Bosch Oxygen Sensors

Premium Oxygen (O2) Sensors

Bosch invented the automotive oxygen sensor, which is also referred to as an O2 sensor or lambda sensor. Our Premium Oxygen Sensors are thimble and planar switching sensors that are designed to meet or exceed OE specifications.
Key Features
Double laser-welded stainless steel body protects against contamination
Seared protection tube due to 100% functional quality test
Pre-coated threads with anti-seize compound right out of the box
True Direct-fit OE connectors and harness

Frequently Asked Questions
Why should I change a damaged oxygen sensor?
An old, worn out, or sluggish sensor can cause a variety of different issues that include triggering a check engine light, lower fuel efficiency, generating harmful emissions and possible catalytic converter damage. To prevent any of these issues it’s important to replace an oxygen at manufacturer suggested service intervals.
Except for the connector assembly, aren’t all oxygen sensors basically the same?
No, there are five fundamentally different types of oxygen sensors: unheated thimble, heated thimble, planar, wide-band and titania. Within each sensor type, sensors vary in the design of the ceramic element, heater element and protection tube design, all of which affect how the sensor operates.
What does an oxygen sensor do?
The oxygen sensor sends a signal to the engine computer (ECU) based on the amount of unburned oxygen in the exhaust. This signal is then read and used by the engine’s ECU to adjust the air/fuel mixture entering the engine.

Premium Wideband A/F Oxygen (O2) Sensors

Wideband/Air-Fuel sensors perform the same function as a regular O2 sensor, but they precisely measure the amount oxygen in the exhaust rather than just switching between rich (too much fuel, not enough oxygen) and lean (too much oxygen, not enough fuel). Our Wideband sensors use a more sophisticated sensing element that provides a signal to the vehicle’s ECU that is proportional to the amount of oxygen in the exhaust.
Key Features
Advanced Wideband sensing element for exact air/fuel measurement
Robust sensor design increases sensor longevity
Seared protection tube due to 100% functional quality test
‘True Direct-fit’ OE connectors and harness
Pre-coated threads with anti-seize compound right out of the box

Frequently Asked Questions
How do I know if my oxygen sensor may be damaged?
Unfortunately, the symptoms of a slow or even a dead sensor are not always obvious to the vehicle owner. Some symptoms of failed oxygen sensors are:
Failed emissions test (high CO and/or HC typically)
Damaged catalytic converter (caused by an over rich fuel mixture)
Poor fuel mileage (caused by an over rich fuel mixture); engine runs rough
Sluggish performance
If the “check engine” light comes on while driving, check your oxygen sensor and, if necessary, replace it with a new premium Bosch Oxygen Sensor.
What will damage my oxygen sensor?
An oxygen sensor can fail prematurely if it becomes contaminated with phosphorus from excessive oil consumption, silicone from internal coolant leaks, using silicone sealant in the engine and some over-the-counter fuel additives. Even a small amount of poorly refined gasoline can affect an oxygen sensor. Environmental factors such as road splash, salt, oil and dirt can also cause a sensor to fail – as can thermal shock, mechanical stress, or mishandling. However as required by vehicle manufacturers, Bosch sensors are designed and tested with these conditions in mind.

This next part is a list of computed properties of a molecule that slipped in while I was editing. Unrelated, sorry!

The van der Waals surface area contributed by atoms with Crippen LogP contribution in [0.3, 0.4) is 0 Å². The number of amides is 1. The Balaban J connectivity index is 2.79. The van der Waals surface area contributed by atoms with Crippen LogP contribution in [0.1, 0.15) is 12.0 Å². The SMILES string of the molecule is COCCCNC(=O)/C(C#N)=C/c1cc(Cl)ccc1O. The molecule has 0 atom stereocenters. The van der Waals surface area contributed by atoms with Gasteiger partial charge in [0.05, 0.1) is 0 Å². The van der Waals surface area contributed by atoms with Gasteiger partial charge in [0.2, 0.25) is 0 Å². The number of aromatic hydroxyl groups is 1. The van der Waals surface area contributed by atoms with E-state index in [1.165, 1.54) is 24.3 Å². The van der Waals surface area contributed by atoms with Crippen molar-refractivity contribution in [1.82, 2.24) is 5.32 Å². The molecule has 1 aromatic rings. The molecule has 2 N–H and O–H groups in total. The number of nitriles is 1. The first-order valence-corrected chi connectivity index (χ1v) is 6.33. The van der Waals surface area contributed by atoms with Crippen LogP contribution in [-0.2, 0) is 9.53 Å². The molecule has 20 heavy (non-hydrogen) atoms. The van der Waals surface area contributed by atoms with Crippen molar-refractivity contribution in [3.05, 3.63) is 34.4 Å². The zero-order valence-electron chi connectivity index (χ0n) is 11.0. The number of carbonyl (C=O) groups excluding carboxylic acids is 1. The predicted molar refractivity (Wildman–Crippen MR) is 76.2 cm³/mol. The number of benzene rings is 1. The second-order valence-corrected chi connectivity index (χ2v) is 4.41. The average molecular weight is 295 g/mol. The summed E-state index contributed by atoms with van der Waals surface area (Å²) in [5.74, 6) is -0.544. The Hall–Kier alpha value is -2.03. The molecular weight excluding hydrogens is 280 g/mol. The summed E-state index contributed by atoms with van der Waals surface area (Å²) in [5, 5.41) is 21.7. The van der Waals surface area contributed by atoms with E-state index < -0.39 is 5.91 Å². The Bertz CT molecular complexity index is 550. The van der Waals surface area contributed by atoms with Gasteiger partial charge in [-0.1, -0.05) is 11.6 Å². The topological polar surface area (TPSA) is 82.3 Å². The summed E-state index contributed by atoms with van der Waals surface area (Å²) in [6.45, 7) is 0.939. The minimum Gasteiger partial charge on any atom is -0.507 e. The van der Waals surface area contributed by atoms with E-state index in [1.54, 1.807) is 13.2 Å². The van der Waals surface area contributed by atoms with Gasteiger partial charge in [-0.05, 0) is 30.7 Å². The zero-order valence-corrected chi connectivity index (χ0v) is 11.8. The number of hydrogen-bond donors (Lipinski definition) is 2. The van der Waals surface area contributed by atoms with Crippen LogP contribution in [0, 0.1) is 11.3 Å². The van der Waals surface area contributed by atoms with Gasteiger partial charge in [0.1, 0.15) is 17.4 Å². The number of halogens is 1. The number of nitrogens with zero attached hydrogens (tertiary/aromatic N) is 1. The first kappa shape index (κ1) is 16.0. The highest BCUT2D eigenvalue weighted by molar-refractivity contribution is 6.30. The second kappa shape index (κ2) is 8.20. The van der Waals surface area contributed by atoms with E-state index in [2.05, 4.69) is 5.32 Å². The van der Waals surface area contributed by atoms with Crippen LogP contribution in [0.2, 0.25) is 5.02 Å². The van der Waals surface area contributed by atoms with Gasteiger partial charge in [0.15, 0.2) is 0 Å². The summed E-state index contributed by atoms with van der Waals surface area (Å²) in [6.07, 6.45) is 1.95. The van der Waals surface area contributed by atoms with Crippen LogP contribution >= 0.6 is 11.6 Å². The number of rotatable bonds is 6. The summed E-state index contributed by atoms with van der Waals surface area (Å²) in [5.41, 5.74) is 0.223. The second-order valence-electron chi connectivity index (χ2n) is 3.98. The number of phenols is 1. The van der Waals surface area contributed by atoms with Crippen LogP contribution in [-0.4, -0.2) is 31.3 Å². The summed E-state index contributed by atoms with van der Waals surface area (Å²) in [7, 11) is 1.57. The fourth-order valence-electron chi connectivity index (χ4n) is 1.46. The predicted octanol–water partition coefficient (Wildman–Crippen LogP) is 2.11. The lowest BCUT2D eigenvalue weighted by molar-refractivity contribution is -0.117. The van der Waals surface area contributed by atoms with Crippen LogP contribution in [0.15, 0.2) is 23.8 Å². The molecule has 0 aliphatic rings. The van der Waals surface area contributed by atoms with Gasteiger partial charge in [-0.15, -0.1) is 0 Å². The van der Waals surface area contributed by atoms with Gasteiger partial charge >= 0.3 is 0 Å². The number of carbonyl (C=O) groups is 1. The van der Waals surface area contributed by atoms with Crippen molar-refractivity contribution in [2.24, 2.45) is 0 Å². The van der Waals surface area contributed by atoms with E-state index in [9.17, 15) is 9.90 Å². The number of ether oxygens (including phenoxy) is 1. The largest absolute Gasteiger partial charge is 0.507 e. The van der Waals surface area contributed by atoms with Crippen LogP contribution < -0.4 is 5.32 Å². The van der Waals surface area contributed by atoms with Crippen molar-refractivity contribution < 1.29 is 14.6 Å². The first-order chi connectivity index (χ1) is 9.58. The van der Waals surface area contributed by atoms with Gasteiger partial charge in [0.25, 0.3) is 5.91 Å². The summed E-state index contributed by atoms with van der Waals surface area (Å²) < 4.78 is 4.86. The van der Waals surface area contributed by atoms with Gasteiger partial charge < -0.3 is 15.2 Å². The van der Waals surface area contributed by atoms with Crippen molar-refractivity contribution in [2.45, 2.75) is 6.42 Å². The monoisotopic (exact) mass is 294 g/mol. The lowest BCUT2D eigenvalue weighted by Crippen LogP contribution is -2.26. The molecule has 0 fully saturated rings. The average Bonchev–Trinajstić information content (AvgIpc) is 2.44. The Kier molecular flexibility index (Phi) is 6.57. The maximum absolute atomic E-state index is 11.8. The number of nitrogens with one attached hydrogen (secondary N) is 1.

Universal Oxygen (O2) Sensors

Premium Universal Oxygen Sensors with OE SmartLink are quick and easy to install. Each sensor has two-feet length of sensor wire to allow maximum replacement of worn harnesses.
Key Features
Patented SmartLink™ connector system
No special tools required for installation
Sealed protection tube due to 100% functional quality test

Frequently Asked Questions
Does Bosch test all oxygen sensors manufactured to ensure their quality?
Yes! Bosch tests all oxygen sensors it manufactures by subjecting each of them to a 1,000 degree Celsius functional test and a leak test to ensure environmental and functional robustness. The 1,000 degree Celsius test sears the outer protection tube, but ensures 100% functional sensor performance.
Where are oxygen sensors located and do they have different purposes?
Oxygen sensors have been standard equipment on almost all passenger cars and light trucks with gasoline engines since 1980-1981. Most vehicles built before the mid-90’s have one or two oxygen sensors (two were used on selected V6 and V8 engines starting in the late 1980s). Oxygen sensors are normally located in the exhaust system before the catalytic converter to measure exhaust emissions as they come from the engine combustion chambers. In 1996 with the federal mandated use of on-board-diagnostic systems (OBDII), vehicles also require additional oxygen sensors after the catalytic converter, to ensure that the converter is operating properly.
What is a universal heated oxygen sensor?
Bosch has created an aftermarket universal heated oxygen sensor program. These sensors meet OEM operating requirements and have a patented connector system easing installation. This connector system has been proven to be watertight, protect against contamination, and withstand the effects of extreme temperatures and engine vibration. Currently Bosch offers 12 different 4 wire sensors and 2 different 3 wire sensors to provide the closest match to OEM sensor performance. See the Technical Info tab for a diagram of the connector system, featuring special high temperature Posi-Lock® connectors.
I have a Bosch original equipment 4-wire sensor. What do the wire colors mean?
All Bosch 4-wire sensors have a black wire for the signal, a gray wire for ground and 2 white wires for the heater. Note: the wire colors and functions on non-Bosch sensors are not necessarily the same as on Bosch sensors.